Is Any Writer More Inappropriate To Adapt For Film Than David Foster Wallace?

The Los Angeles Times has some of the first footage from John Krasinksi’s adaptation of David Foster Wallace’s Brief Interviews with Hideous Men. It’s a montage of a guy giving the same speech to various girlfriends explaining why the relationship isn’t going to work out. It’s painfully incomplete, ending with a real “WHAT’S IN THE HATCH” moment, and it’s impossible to really read too much into it as far as whether or not this would be a good or enjoyable movie to watch. There’s just not enough here.

And even if it were easier to make some kind of early, poorly-informed judgment call on the movie, I wouldn’t. I have no fight with this movie. It has a good cast (Will Forte, Timothy Hutton, Bobby Cannavale, and…Ben Gibbard?), and I am sure that Mr. Krasinski’s heart is in the right place. I’m curious to see what it’s like, and will reserve my judgment until then, even if this does remind me an awful lot of Liev Schreiber’s well-intentioned adaptation of Everything Is Illuminated, which is the only movie I have ever ejected from the DVD player (after only 10 minutes) and placed directly in the garbage. That thing was the absolute worst thing.

But even if the movie turns out to be great, and it’s a hopeful day, so let’s extend our optimistic enthusiasm to this project, that still doesn’t mean it should exist.

Something just feels…incorrect about adapting David Foster Wallace. I would be hard-pressed to think of a contemporary writer whose work was less prone to adaptation than his. And it’s not because it isn’t filled with lots of vivid imagery (it is), or that he can’t tell a cohesive narrative (he can, kind of), but because his writing is so obviously a celebration of the written word. Not to be such an over-shushing library nerd about it, but it seems to me that his books, all of them, with the possible exception of that laborious treatise on the concept of infinity, were as much about how language works as they were about their subjects.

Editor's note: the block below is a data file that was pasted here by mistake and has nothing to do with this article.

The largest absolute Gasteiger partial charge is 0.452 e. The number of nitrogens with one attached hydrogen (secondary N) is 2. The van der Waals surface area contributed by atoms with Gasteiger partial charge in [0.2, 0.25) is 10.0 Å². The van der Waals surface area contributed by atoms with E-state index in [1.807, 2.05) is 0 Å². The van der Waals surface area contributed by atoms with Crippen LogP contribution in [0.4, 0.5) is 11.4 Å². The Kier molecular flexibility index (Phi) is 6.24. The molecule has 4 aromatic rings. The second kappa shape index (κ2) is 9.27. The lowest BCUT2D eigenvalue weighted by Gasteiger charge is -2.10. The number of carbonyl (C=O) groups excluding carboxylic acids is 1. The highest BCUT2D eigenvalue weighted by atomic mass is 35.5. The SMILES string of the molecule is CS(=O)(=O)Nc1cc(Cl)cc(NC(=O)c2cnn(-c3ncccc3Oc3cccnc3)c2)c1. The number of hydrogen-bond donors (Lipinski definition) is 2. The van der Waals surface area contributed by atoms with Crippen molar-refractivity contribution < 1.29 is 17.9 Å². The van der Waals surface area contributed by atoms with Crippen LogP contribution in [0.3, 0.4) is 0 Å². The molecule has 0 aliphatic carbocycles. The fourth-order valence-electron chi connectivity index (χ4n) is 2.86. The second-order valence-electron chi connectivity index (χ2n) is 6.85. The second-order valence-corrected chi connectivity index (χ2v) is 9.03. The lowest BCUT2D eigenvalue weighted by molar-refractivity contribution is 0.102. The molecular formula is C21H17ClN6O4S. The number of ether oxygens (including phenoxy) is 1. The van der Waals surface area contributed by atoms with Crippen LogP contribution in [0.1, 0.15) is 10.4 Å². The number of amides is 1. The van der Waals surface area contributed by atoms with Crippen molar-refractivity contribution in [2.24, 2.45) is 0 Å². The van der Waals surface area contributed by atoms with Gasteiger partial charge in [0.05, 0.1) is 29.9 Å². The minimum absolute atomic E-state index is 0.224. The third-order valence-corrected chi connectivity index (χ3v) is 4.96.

So, to render a collection of stories that was, rightly or wrongly, roundly criticized for its near impenetrability (in places) into something that at this early stage looks like He’s Just Not That Into You* feels like a betrayal. I’m not normally one prone to the suggestion that subjects are off limits. Nothing is precious. I shy away from the very suggestion that this post is obviously making that somehow Krasinski should not be allowed to take this book as his inspiration, which is obviously what this has to be, a movie inspired by the book, not an actual faithful rendering into film, if we agree that a faithful rendering is impossible based on the huge disparity between the written word, particularly in Wallace’s case, and the filmed image. And yet I am obviously making that suggestion. Not so much that he shouldn’t be allowed to take this book as inspiration for his movie, but simply that there’s no conceivable need, at least in my mind, to do so.

Maybe this is going to be the best movie, like the titular Entertainment in Infinite Jest; a movie so good that it drives people crazy. Even then, I am not convinced that we need it. If you make a great movie based on a book that fundamentally stands in opposition to the movie itself, does a pope shit in the woods, or whatever? And, I mean, what’s the point, when we can just remake The Honeymooners again.

* Which is itself adapted from what should theoretically be an unadaptable book: a humorous self-help relationship guide.